March 1st, 2015
(written by lawrence krubner, however indented passages are often quotes). You can contact lawrence at: firstname.lastname@example.org
I think there are five reasons people like object-oriented programming, and three and a half of them are bad:
Object-oriented programming is exciting if you have a statically-typed language without lexical closures or macros. To some degree, it offers a way around these limitations. (See Greenspun’s Tenth Rule.)
Object-oriented programming is popular in big companies, because it suits the way they write software. At big companies, software tends to be written by large (and frequently changing) teams of mediocre programmers. Object-oriented programming imposes a discipline on these programmers that prevents any one of them from doing too much damage. The price is that the resulting code is bloated with protocols and full of duplication. This is not too high a price for big companies, because their software is probably going to be bloated and full of duplication anyway.
Object-oriented programming generates a lot of what looks like work. Back in the days of fanfold, there was a type of programmer who would only put five or ten lines of code on a page, preceded by twenty lines of elaborately formatted comments. Object-oriented programming is like crack for these people: it lets you incorporate all this scaffolding right into your source code. Something that a Lisp hacker might handle by pushing a symbol onto a list becomes a whole file of classes and methods. So it is a good tool if you want to convince yourself, or someone else, that you are doing a lot of work.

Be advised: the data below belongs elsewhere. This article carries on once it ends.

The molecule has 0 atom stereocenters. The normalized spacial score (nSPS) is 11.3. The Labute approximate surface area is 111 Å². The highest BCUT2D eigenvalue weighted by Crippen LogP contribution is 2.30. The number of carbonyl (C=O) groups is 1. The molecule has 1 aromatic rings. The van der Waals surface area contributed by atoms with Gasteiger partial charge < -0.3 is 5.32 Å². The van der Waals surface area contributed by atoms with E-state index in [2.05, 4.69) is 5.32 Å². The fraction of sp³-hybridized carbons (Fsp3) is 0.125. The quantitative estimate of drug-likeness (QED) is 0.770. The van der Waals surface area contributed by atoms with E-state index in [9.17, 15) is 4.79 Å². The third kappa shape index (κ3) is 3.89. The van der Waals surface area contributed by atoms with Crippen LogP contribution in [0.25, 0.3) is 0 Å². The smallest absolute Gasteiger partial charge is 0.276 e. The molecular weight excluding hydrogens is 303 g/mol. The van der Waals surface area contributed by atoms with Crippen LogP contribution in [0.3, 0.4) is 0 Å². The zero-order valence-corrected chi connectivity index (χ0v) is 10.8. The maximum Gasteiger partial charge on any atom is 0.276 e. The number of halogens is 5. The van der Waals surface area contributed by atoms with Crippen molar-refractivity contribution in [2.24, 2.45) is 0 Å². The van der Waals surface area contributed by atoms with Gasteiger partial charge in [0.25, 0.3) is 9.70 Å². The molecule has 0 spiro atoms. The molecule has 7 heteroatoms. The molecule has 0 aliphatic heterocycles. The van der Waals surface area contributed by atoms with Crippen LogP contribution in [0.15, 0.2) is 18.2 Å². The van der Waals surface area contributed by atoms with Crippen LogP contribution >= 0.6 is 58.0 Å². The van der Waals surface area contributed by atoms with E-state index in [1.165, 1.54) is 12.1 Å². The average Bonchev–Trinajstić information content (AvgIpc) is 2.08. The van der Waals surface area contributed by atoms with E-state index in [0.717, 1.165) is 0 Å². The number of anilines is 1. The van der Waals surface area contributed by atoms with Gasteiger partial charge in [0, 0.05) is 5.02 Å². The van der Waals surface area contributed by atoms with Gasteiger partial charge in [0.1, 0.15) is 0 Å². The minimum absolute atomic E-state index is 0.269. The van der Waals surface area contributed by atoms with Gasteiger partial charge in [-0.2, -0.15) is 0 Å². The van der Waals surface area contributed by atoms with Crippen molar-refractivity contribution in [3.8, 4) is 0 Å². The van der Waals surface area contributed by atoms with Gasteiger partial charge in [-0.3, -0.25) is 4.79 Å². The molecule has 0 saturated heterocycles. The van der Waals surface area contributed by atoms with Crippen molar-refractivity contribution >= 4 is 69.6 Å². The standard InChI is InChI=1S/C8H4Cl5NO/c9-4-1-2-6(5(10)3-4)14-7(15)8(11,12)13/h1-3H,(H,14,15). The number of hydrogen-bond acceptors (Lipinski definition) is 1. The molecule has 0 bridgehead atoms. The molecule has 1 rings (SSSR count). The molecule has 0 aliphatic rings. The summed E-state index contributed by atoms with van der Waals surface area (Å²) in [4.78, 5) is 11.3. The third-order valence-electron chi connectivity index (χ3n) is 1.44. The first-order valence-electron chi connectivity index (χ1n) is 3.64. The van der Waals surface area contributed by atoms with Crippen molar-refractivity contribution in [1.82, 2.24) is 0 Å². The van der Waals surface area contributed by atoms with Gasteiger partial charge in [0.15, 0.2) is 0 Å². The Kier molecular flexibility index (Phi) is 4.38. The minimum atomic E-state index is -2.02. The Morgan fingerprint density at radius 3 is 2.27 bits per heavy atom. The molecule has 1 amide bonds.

If a language is itself an object-oriented program, it can be extended by users. Well, maybe. Or maybe you can do even better by offering the sub-concepts of object-oriented programming a la carte. Overloading, for example, is not intrinsically tied to classes. We’ll see.
Object-oriented abstractions map neatly onto the domains of certain specific kinds of programs, like simulations and CAD systems.
I personally have never needed object-oriented abstractions. Common Lisp has an enormously powerful object system and I’ve never used it once. I’ve done a lot of things (e.g. making hash tables full of closures) that would have required object-oriented techniques to do in wimpier languages, but I have never had to use CLOS.